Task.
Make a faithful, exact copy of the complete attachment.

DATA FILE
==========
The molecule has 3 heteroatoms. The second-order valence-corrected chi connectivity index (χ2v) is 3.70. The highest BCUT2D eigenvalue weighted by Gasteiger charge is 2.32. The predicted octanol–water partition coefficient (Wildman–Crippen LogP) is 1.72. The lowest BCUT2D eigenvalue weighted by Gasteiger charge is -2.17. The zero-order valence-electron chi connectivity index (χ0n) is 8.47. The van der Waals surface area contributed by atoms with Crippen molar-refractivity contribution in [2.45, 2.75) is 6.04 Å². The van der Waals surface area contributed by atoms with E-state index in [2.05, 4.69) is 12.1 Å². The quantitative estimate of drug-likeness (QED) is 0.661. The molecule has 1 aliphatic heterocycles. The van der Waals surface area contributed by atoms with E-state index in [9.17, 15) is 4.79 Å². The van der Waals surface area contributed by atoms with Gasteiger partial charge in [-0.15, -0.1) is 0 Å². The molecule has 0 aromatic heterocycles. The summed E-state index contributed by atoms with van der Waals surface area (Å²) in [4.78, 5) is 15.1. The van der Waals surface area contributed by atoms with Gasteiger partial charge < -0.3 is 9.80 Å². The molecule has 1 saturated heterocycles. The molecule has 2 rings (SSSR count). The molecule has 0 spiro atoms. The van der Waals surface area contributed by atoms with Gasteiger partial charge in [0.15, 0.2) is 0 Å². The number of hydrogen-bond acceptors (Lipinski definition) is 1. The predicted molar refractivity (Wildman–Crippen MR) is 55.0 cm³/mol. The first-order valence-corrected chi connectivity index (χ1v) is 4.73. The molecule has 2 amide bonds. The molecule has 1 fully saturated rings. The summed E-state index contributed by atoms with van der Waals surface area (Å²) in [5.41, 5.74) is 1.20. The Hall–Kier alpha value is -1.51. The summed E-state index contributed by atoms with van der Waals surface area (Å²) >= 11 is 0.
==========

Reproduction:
The molecule has 3 heteroatoms. The second-order valence-corrected chi connectivity index (χ2v) is 3.70. The highest BCUT2D eigenvalue weighted by Gasteiger charge is 2.32. The predicted octanol–water partition coefficient (Wildman–Crippen LogP) is 1.72. The lowest BCUT2D eigenvalue weighted by Gasteiger charge is -2.17. The zero-order valence-electron chi connectivity index (χ0n) is 8.47. The van der Waals surface area contributed by atoms with Crippen molar-refractivity contribution in [2.45, 2.75) is 6.04 Å². The van der Waals surface area contributed by atoms with E-state index in [2.05, 4.69) is 12.1 Å². The quantitative estimate of drug-likeness (QED) is 0.661. The molecule has 1 aliphatic heterocycles. The van der Waals surface area contributed by atoms with E-state index in [9.17, 15) is 4.79 Å². The van der Waals surface area contributed by atoms with Gasteiger partial charge in [-0.15, -0.1) is 0 Å². The molecule has 0 aromatic heterocycles. The summed E-state index contributed by atoms with van der Waals surface area (Å²) in [4.78, 5) is 15.1. The van der Waals surface area contributed by atoms with Gasteiger partial charge < -0.3 is 9.80 Å². The molecule has 1 saturated heterocycles. The molecule has 2 rings (SSSR count). The molecule has 0 spiro atoms. The van der Waals surface area contributed by atoms with Gasteiger partial charge in [0.15, 0.2) is 0 Å². The number of hydrogen-bond acceptors (Lipinski definition) is 1. The predicted molar refractivity (Wildman–Crippen MR) is 55.0 cm³/mol. The first-order valence-corrected chi connectivity index (χ1v) is 4.73. The molecule has 2 amide bonds. The molecule has 1 fully saturated rings. The summed E-state index contributed by atoms with van der Waals surface area (Å²) in [5.41, 5.74) is 1.20. The Hall–Kier alpha value is -1.51. The summed E-state index contributed by atoms with van der Waals surface area (Å²) >= 11 is 0.